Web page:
Eli Roth finally made Thanksgiving, and it was worth the decade-plus wait. It’s been heralded as the second coming of American mainstream slashers, oozing that ooey-gooey 80s throwback gore through a 2000s lens. The Massachusetts accents are thick, bloody runoffs thicker, and holiday horror appeal is through the roof. Roth “horrorfies” everything from gigantic people-sized ovens to parade floats to stabby corn cob holders, all at the hands of a Plymouth-bred killer in John Carver. It’s all a bit silly, but silly to the point that we want our aggressively-themed slasher films. Thanksgiving boasts killer gore, a nasty attitude, and all the things we love and have been missing about watching this breed of slasher on the big screen (which you can read more about in my official review of Thanksgiving for Daily Dead). 

3) Evil Dead Rise

Good on Lee Cronin for coming out swinging with Evil Dead Rise. “Deadites in a Los Angeles apartment complex” works just as well as the isolated woodland entries, because it’s always about how the Necronomicon torments poor souls. Cronin’s approach blends Sam Raimi’s sense of humor and Fede Alvarez’s brutally dark terrors, hinged on a knockout Deadite performance by Alyssa Sutherland. Her line deliveries are tremendous, on par with the other reigning Deadite Queen, Jane Levy. It’s different enough between religious implications and the three-headed Maurader at the end, but still wholly respectful of the Evil Dead presence fans come to expect. Plain and simple, Evil Dead Rise is a goddamn riot.

2) Godzilla Minus One

There’s nothing wrong with Legendary’s current Godzilla slate, but Godzilla Minus One is on another level. Toho International understands there’s more to Godzilla’s fury than kaiju brawls, this one taking place in an already war-ravaged 1940s Japan. Save your comments about how Godzilla Minus One isn’t horror — BIG SCALY MONSTER THAT SPEWS ATOMIC BREATH DESTROYS CITIES LIKE M. BISON ON A TUESDAY. It’s still a horror movie and still on my list. I adore the period approach, Godzilla special effects, and the overwhelming sensation when cityscape architecture starts toppling over. It’s more than “big dumb smashy” without sacrificing the rampages we expect from a Godzilla movie, and immediately one of my favorite Godzilla movies of all time.

1) When Evil Lurks

When Evil Lurks makes last year’s feel-bad phenom Speak No Evil look like Five Nights at Freddy’s in comparison. Argentinian filmmaker Demián Rugna proves Terrified was no fluke and outdoes himself, inflicting a ruthless possession hybrid upon viewers who love to wallow in misery. It’s firing on cylinders that some horror movies never even engage between grotesque, puss-filled gore, breathless tension that strikes with primal rage, and terrifying deviance that takes the infected Deadite approach to possession storytelling. Rugna is one of the best working today when it comes to delivering what genre fans might consider “traditional” horror, and he does so with an unmatched (at the moment) fearlessness. When Evil Lurks is the realest of deals — the textbook definition of what should be in the dictionary next to “horror.”


Extra Goodies!

Dead Island 2: Haus

I’ve never been burned by a video game as severely as the bug-plagued Dead Island for Xbox 360. My experience was so bad I almost swore off the sequel’s release, but as a new(ish) resident of Los Angeles, I couldn’t pass up the chance to live the zombie apocalypse in places like Hollywood Boulevard or Santa Monica’s beaches — and I’m glad I did. The game is a massive upgrade with plenty of replay value, but that’s not even the best part. In October, a DLC titled “Haus” dropped that’s a full-on Lynch meets Romero acid trip.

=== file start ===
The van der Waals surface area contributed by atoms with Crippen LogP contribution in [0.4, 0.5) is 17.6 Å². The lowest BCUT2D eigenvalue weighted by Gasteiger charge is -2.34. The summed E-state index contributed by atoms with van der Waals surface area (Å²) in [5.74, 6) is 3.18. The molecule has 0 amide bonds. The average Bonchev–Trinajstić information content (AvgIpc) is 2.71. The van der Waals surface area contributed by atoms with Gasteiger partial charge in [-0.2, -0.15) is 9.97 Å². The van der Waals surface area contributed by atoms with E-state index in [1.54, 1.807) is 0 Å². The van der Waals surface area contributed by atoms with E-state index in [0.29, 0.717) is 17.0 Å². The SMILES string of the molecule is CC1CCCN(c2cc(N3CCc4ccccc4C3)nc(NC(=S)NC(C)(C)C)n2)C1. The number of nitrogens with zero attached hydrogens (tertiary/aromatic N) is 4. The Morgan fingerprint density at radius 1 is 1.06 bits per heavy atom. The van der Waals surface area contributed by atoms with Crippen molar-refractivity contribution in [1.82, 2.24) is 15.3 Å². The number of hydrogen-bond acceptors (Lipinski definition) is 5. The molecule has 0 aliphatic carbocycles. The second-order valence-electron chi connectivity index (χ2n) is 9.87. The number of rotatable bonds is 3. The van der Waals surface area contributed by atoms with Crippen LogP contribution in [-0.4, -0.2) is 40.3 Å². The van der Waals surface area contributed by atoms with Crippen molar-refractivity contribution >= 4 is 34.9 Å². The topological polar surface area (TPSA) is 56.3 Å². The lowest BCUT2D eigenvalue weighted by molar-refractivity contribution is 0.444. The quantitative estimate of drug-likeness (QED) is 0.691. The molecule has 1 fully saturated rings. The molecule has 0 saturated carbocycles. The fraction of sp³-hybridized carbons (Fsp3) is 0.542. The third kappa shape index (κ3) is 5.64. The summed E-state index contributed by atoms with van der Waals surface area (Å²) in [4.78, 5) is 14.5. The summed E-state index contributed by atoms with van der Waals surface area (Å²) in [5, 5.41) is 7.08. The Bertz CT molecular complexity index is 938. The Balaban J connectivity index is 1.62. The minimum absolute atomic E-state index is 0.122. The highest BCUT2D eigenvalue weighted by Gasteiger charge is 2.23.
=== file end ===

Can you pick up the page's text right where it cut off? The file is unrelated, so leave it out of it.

You’re invited to a private residence that gives eat-the-rich vibes and quickly catches up to speed with a latex-wearing collective (welcome to Malibu). You start talking to decapitated heads, some of which you must successfully carry through zombie-infested corridors, as the story spins out of control. Settings include a 60s modernist mansion upon entrance, then this soundstage cul-de-sac that’s a mockery of the picket-fence American dream, then a surrealist forest where a piggy mascot’s greasy diner exists (you must vanquish said piggy). It’s bananas, exploiting the abstract fun to be had with Dead Island 2. It’s also immensely scarier than the original campaign, thanks to close-quarters production designs, up there with the spookiest horror gaming I’ve completed in 2023.

Ice Nine Kills Orchestral Vinyl

At the intersection of metalcore and horror fandom is the Boston-bred act Ice Nine Kills, one of my favorite current bands. Songs like “Assault & Batteries” (about Chucky) and “Hip to be Scared” (based on American Psycho) pay homage to the nightmares of cinema, mere tastes of a monster track list with countless hits. I love their headbanging breakdowns set below Friday the 13th’s “ki ki ki, ma ma ma,” but then, this year, Ice Nine Kills showed a softer side and released fully orchestral versions of their popular releases. I’m a metalhead at heart, but also a fan of beautiful musical compositions, with a soft spot for movie scores, which is how I feel Ice Nine Kills’ orchestral renditions sound. Let’s put it this way: Metal Ice Nine is go-to gym tunes, Orchestra Ice Nine is go-to writing music. I love ‘em both, and hope INK repeats the practice as they continue to kick out the horror-themed jams.

Dave Horror Episode

I’ve been listening to Dave Burd (aka Lil Dicky) since his YouTube videos about classic male pregames and whatnot, but nothing in his lyrics would prepare me for a very horror-influenced episode of his FX show Dave. In “The Storm,” Dave’s tour bus veers off course to generously pick a superfan up en route to Memphis but gets stranded at the fan’s family home thanks to a Category 3 hurricane. What unfolds is a tense and horror-tinged lockdown episode as Dave’s heathen entourage finds themselves staying with a conservative Christian family (allusions to a Texas Chain Saw-like clan hiding distressing secrets). Between the violent weather, heavy shadows, and shady personalities, “The Storm” continually teases a veer into red-state slasher territory as a pleasant switcheroo compared to the show’s typical tone. Dave doing horror was not on my 2023 bingo card, but life is full of beautiful surprises y’all.

  • Matt Donato
    About the Author - Matt Donato

    Matt Donato is a Los Angeles-based film critic currently published on SlashFilm, Fangoria, Bloody Disgusting, and anywhere else he’s allowed to spread the gospel of Demon Wind. He is also a member of the Critics Choice Association. Definitely don’t feed him after midnight.